Between 5 and 30 per cent of those who receive a new hip prosthesis will require a re-operation during their lifetime. New research shows that a high-resolution X-ray method can predict which patients have the greatest risk of re-operation.
In Sweden, around 16,000 hip prosthesis operations are done annually, and about an additional 1,100 re-operations are done where part or all of the prosthetic must be replaced or removed.
Maziar Mohaddes, MD, PhD, University of Gothenburg
University of Gothenburg
Varies with age
The risk of re-operation varies with the patient’s age: around 30 per cent of patients under 50 undergo a re-operation within 15 years, while the corresponding percentage for patients older than 75 is 5-10 per cent.
The risk of re-operations also increases after each new operation on the hip joint.
Over 30 years, researchers at Sahlgrenska Academy at the University of Gothenburg have developed a special examination method that makes it possible to measure the prosthesis movement relative to the bone using high-resolution X-rays (called radiostereometry). The method, which has now been evaluated in a doctoral thesis, can be used to predict which patients are at risk of re-operation.
“With the radiostereometric method, we can discover movements in the artificial joint socket. Since these movements increase the risk that the prosthesis will loosen on the long term, the information can be used to predict re-operation,” says Maziar Mohaddes, who is presenting the studies in his doctoral thesis.
Improves the outcome
According to the researchers, the radiostereometric method can predict at an early stage if new prosthetic models and surgical techniques are safe, and if they can be expected to improve the outcome in patients.
The technique in question is so specialised that it is primarily used in research.
According to Maziar Mohaddes, broader clinical use could both identify and to some extent reduce the scope of complications in hip operations.
The doctoral thesis, which in part builds on data from the Swedish Hip Arthroplasty Register, was defended on October 2nd 2015.
Link to thesis: https://gupea.ub.gu.se/handle/2077/39540
HIP PROSTHETIC FACTS
A hip prosthesis consists of two parts: one that replaces the joint socket (the cavity on the outside of the hip bone) and one that replaces the hip joint’s femoral part. In Sweden, the parts are usually attached to the bone with the help of bone cement. But the technique is considered to be both demanding and to increase the risk of loosening, and uncemented implants are increasingly being used in Sweden and internationally.
A relatively new type of prosthesis made of the metal tantalum has demonstrated better results in scientific studies than the traditional uncemented prosthesis models.
Maziar Mohaddes, MD, PhD, Sahlgrenska Academy, University of Gothenburg
+46-736 665 818
Henrik Axlid | idw - Informationsdienst Wissenschaft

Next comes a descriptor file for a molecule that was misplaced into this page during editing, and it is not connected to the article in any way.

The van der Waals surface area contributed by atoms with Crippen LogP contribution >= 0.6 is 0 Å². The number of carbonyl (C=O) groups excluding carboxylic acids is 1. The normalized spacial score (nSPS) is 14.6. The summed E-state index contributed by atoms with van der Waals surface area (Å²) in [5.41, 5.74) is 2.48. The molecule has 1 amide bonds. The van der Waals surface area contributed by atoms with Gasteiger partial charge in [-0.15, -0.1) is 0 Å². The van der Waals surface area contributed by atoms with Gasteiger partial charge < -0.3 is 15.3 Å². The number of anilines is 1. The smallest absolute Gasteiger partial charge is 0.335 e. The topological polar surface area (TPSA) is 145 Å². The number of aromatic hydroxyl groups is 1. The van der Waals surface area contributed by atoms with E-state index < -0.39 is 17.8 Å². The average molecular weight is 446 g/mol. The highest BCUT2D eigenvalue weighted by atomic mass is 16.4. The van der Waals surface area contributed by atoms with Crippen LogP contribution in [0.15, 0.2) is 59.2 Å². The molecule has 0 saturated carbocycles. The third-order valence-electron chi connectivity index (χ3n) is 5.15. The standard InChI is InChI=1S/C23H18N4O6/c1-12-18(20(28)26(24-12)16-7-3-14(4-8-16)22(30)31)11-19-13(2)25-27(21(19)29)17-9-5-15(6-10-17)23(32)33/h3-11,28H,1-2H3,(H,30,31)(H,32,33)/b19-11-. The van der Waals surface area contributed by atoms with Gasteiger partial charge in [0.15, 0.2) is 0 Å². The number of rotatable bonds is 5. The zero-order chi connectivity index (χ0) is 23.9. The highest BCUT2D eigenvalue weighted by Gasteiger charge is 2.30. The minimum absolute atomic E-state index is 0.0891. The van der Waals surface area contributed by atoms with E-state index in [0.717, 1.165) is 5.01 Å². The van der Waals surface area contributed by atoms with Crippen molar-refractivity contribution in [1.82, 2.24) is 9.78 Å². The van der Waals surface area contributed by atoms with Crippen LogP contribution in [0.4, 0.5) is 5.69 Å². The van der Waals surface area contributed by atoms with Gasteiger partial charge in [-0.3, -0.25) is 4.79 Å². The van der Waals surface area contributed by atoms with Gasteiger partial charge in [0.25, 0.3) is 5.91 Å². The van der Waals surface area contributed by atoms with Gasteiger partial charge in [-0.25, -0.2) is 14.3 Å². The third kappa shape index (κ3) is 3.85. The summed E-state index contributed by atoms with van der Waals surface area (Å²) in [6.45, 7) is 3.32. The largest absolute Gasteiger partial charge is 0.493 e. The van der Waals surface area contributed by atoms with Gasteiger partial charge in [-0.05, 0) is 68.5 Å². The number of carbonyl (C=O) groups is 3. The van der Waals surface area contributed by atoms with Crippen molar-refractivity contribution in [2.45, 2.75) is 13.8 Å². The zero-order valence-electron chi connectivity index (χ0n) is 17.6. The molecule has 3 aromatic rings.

Gentle sensors for diagnosing brain disorders
29.09.2016 | King Abdullah University of Science and Technology
New imaging technique in Alzheimer’s disease - opens up possibilities for new drug development
28.09.2016 | Lund University
Ultrafast lasers have introduced new possibilities in engraving ultrafine structures, and scientists are now also investigating how to use them to etch microstructures into thin glass. There are possible applications in analytics (lab on a chip) and especially in electronics and the consumer sector, where great interest has been shown.
This new method was born of a surprising phenomenon: irradiating glass in a particular way with an ultrafast laser has the effect of making the glass up to a...
Terahertz excitation of selected crystal vibrations leads to an effective magnetic field that drives coherent spin motion
Controlling functional properties by light is one of the grand goals in modern condensed matter physics and materials science. A new study now demonstrates how...
Researchers from the Institute for Quantum Computing (IQC) at the University of Waterloo led the development of a new extensible wiring technique capable of controlling superconducting quantum bits, representing a significant step towards to the realization of a scalable quantum computer.
"The quantum socket is a wiring method that uses three-dimensional wires based on spring-loaded pins to address individual qubits," said Jeremy Béjanin, a PhD...
In a paper in Scientific Reports, a research team at Worcester Polytechnic Institute describes a novel light-activated phenomenon that could become the basis for applications as diverse as microscopic robotic grippers and more efficient solar cells.
A research team at Worcester Polytechnic Institute (WPI) has developed a revolutionary, light-activated semiconductor nanocomposite material that can be used...
By forcefully embedding two silicon atoms in a diamond matrix, Sandia researchers have demonstrated for the first time on a single chip all the components needed to create a quantum bridge to link quantum computers together.
"People have already built small quantum computers," says Sandia researcher Ryan Camacho. "Maybe the first useful one won't be a single giant quantum computer...
14.10.2016 | Event News
14.10.2016 | Event News
12.10.2016 | Event News
27.10.2016 | Materials Sciences
27.10.2016 | Physics and Astronomy
27.10.2016 | Life Sciences